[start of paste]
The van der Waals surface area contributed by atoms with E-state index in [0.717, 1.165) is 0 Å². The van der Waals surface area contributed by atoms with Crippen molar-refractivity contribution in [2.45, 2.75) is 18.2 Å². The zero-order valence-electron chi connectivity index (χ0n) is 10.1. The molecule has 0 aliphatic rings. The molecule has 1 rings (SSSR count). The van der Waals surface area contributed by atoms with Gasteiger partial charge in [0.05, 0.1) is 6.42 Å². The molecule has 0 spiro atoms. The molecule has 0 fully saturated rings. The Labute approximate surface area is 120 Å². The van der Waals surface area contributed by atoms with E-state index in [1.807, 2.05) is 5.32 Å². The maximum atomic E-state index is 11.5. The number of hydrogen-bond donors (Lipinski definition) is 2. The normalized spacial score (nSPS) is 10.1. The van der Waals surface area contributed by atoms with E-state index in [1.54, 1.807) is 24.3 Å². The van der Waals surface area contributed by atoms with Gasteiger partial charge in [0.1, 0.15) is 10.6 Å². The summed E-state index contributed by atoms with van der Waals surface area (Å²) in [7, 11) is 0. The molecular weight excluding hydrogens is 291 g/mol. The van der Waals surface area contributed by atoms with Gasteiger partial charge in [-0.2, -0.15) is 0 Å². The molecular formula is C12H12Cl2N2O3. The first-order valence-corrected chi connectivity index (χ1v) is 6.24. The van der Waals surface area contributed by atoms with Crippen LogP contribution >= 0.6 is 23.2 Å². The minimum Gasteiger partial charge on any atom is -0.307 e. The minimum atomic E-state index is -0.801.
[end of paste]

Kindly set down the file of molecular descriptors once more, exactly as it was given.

The van der Waals surface area contributed by atoms with E-state index in [0.717, 1.165) is 0 Å². The van der Waals surface area contributed by atoms with Crippen molar-refractivity contribution in [2.45, 2.75) is 18.2 Å². The zero-order valence-electron chi connectivity index (χ0n) is 10.1. The molecule has 0 aliphatic rings. The molecule has 1 rings (SSSR count). The van der Waals surface area contributed by atoms with Gasteiger partial charge in [0.05, 0.1) is 6.42 Å². The molecule has 0 spiro atoms. The molecule has 0 fully saturated rings. The Labute approximate surface area is 120 Å². The van der Waals surface area contributed by atoms with E-state index in [1.807, 2.05) is 5.32 Å². The maximum atomic E-state index is 11.5. The number of hydrogen-bond donors (Lipinski definition) is 2. The normalized spacial score (nSPS) is 10.1. The van der Waals surface area contributed by atoms with E-state index in [1.54, 1.807) is 24.3 Å². The van der Waals surface area contributed by atoms with Gasteiger partial charge in [0.1, 0.15) is 10.6 Å². The summed E-state index contributed by atoms with van der Waals surface area (Å²) in [7, 11) is 0. The molecular weight excluding hydrogens is 291 g/mol. The van der Waals surface area contributed by atoms with Gasteiger partial charge in [-0.2, -0.15) is 0 Å². The molecular formula is C12H12Cl2N2O3. The first-order valence-corrected chi connectivity index (χ1v) is 6.24. The van der Waals surface area contributed by atoms with Crippen LogP contribution >= 0.6 is 23.2 Å². The minimum Gasteiger partial charge on any atom is -0.307 e. The minimum atomic E-state index is -0.801.